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Virtual Assassin (1995)
Tonight's Feature Presentation

VIRTUAL ASSASSIN aka CYBERJACK (1995)

Starring: Michael Dudikoff, Brion James, Suki Kaiser, Garvin Cross, Johnny Cuthbert, James Thom

Written By: Eric Poppen Directed By: Robert Lee

The Short Version

It’s like Die Hard with a computer virus!

It’s got a tiny budget!

It’s got Brion James and The Incredible Traveling Accent!

It’s loaded with mid-90s fad cheez like VR, bad CG, and massive analog cell phones!

Virtual Assassin is an absolute blast and makes for a great late night cheez fest flick.


The Long Version

What Kind Of Cheese Is It?

CHEESE PAN PIZZA.

Pan it all you want; it’s still a great excuse for a party on cheap movie night.


Pairs Well With...

FLASK O' MYSTERY BOOZE.

“How do you drink that stuff?”

“Practice.”

“After tonight, God will be lucky if I even return his phone calls.”


Virtual Assassin – or, if you prefer its original title, Cyberjack – has the audacity to open up with a quote from no less esteemed a personage than Professor Stephen Hawking.  No, it’s not the one cited above – though that would be utterly hilarious if it was, Dr. Hawking has, to my knowledge, never actually said such a thing – but rather, it’s this one:


“A computer virus should be considered a form of life, but I think it says something about human nature that the only form of life we have created so far is purely destructive.  We’ve created life in our own image.”

-Stephen Hawking, 1994


Pretty deep stuff, huh?  Needless to say, a direct-to-video budget flick with a title like Virtual Assassin isn’t likely to plumb those depths to any major degree, but you know what, folks?  That’s okay.  I’d be honestly disappointed if it tried.  Because really, Virtual Assassin is just a home video take on Die Hard with a computer virus, and – smartly – that’s as far as the filmmakers’ aspirations go.  As a result, they hit a very cheesy home run that aficionados of the cheap shelf can truly turn into a party.

The movie starts off by introducing the audience to Nick James (Michael Dudikoff, Avenging Force), a cop from a future defined by hilarious computer generated effects.  He and his partner are pursuing a baddie named Nassim (Brion James, Red Scorpion), and when they corner him in a shipping yard, things look like they’re in the bag.  But of course, the tables turn, Nassim gets a gun to the partner’s head, and Nick lowers his weapon.  Needless to say, the partner does not live happily ever after… or at all.

Flash forward to Nick’s pathetic new life after burning out and turning in his badge.  Now he’s a drunk with a gambling problem who works as a janitor for a software company, and he sees nothing good on the horizon.  But that’s only because he has yet to meet the lovely Dr. Alex Royce (Suki Kaiser, Red Scorpion 2), who’s part of a team working on The Computer Virus of the Future: one that combines with a biological neural network in an effort to create a powerful, fast-acting intelligence capable of benignly assessing a network’s vulnerabilities and sealing them up, effectively making it into an antivirus.  At least that’s the company’s spin… if only the thing were stable.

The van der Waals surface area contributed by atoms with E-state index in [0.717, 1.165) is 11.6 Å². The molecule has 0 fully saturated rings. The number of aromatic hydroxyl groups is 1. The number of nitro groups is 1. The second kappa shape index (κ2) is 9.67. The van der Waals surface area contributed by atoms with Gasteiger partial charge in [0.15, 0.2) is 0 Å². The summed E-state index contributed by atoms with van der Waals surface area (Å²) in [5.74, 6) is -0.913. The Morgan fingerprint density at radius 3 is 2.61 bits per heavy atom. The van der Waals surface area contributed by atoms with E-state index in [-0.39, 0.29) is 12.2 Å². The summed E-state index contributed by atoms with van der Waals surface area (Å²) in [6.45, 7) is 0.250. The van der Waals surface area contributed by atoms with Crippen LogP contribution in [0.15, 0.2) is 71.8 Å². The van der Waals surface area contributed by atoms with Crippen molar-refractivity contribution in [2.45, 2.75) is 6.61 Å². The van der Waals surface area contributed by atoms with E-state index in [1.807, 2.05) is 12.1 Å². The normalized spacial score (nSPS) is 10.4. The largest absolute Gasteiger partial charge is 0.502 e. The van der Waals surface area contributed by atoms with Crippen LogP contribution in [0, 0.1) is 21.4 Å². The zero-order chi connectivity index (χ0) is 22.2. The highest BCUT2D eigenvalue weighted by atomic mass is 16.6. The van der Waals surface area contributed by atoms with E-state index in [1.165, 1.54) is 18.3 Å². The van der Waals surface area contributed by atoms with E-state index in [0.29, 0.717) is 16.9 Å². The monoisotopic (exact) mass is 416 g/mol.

Anyone care to guess which master criminal decides to take the software company’s headquarters hostage in hopes of getting his hands on said unstable virus?  Or which janitor happens to be the world’s only hope of survival?  (Yeah, that’s right; not just the building’s occupants, but the whole world.)  Don’t think too hard, now…

The basic facts of Virtual Assassin suggest a complete train wreck of film only enjoyable to the drunk.  But even acknowledging that Virtual Assassin would be enjoyable to many people while they’re drunk, the truth is that it’s also enjoyable for people who are sober.  This is one cheez platter that’s much greater than the sum of its parts.

And what parts does the film’s value exceed, you ask?  Here’s a sample list that’s far from being exhaustive – there’s a lot of cheez here – but I think you’ll get the point.


Who Comes Up With These Titles?  The title by which this flick is generally known now – Virtual Assassin – is half nonsense: there’s no assassin to be found in this movie.  Violent guys, sure, but no assassins.  As for virtual… does the stripper count?  (Of course there’s a gratuitous topless shot.)  The original title – Cyberjack – sounds like nonsense but is, frighteningly enough, more accurate.  Either way, both titles sound pretty cheesy, and set even savvy viewers up for pretty low expectations.

Michael Dudikoff is Our Burnout Hero.  It took me a while to come around, but I like Michael Dudikoff.  Really.  That’s why I was especially happy to see his name atop the credits even though the plot for Virtual Assassin seems tailor made for the overexposed and undertalented Lorenzo Lamas.  With that said, while Dudikoff is likable as always and looks decent on the rare occasions when he’s asked to put up a real fight, I just can’t buy him as a cop in this flick, or even as the husk of one.  The burnout part he’s got down to a science, and the same holds true for the “awkward dork who’s nervous around real women” part, but I have to admit that Lamas would have made a better cop.  However, he also would have sucked in every other respect and taken the whole movie with him, whereas Dudikoff keeps the film fun in a way that makes it easy to overlook that whole “yeah cop whatever” thing.